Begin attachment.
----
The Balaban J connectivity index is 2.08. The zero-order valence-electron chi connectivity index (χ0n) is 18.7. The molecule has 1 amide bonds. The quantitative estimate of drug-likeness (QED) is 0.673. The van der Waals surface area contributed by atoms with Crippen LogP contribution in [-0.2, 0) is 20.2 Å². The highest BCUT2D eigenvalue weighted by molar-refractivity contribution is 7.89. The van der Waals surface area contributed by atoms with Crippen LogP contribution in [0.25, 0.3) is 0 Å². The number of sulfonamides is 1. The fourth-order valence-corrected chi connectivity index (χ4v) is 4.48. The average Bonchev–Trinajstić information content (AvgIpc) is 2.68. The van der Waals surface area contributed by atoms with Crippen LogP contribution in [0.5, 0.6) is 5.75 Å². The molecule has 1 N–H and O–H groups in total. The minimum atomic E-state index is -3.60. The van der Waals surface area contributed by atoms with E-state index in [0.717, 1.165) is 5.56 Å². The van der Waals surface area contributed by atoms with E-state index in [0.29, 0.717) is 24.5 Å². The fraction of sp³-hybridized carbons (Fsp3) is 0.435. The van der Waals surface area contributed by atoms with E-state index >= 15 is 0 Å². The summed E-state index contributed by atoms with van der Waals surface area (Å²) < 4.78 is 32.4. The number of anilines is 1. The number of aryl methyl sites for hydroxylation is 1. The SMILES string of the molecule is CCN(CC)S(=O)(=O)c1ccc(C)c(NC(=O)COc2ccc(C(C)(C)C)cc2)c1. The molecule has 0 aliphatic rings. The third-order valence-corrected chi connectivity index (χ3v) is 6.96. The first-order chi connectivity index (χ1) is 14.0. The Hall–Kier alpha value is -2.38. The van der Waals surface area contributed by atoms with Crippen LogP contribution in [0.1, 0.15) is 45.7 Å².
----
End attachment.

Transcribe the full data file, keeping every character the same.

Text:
The Balaban J connectivity index is 2.08. The zero-order valence-electron chi connectivity index (χ0n) is 18.7. The molecule has 1 amide bonds. The quantitative estimate of drug-likeness (QED) is 0.673. The van der Waals surface area contributed by atoms with Crippen LogP contribution in [-0.2, 0) is 20.2 Å². The highest BCUT2D eigenvalue weighted by molar-refractivity contribution is 7.89. The van der Waals surface area contributed by atoms with Crippen LogP contribution in [0.25, 0.3) is 0 Å². The number of sulfonamides is 1. The fourth-order valence-corrected chi connectivity index (χ4v) is 4.48. The average Bonchev–Trinajstić information content (AvgIpc) is 2.68. The van der Waals surface area contributed by atoms with Crippen LogP contribution in [0.5, 0.6) is 5.75 Å². The molecule has 1 N–H and O–H groups in total. The minimum atomic E-state index is -3.60. The van der Waals surface area contributed by atoms with E-state index in [0.717, 1.165) is 5.56 Å². The van der Waals surface area contributed by atoms with E-state index in [0.29, 0.717) is 24.5 Å². The fraction of sp³-hybridized carbons (Fsp3) is 0.435. The van der Waals surface area contributed by atoms with E-state index >= 15 is 0 Å². The summed E-state index contributed by atoms with van der Waals surface area (Å²) < 4.78 is 32.4. The number of anilines is 1. The number of aryl methyl sites for hydroxylation is 1. The SMILES string of the molecule is CCN(CC)S(=O)(=O)c1ccc(C)c(NC(=O)COc2ccc(C(C)(C)C)cc2)c1. The molecule has 0 aliphatic rings. The third-order valence-corrected chi connectivity index (χ3v) is 6.96. The first-order chi connectivity index (χ1) is 14.0. The Hall–Kier alpha value is -2.38. The van der Waals surface area contributed by atoms with Crippen LogP contribution in [0.1, 0.15) is 45.7 Å².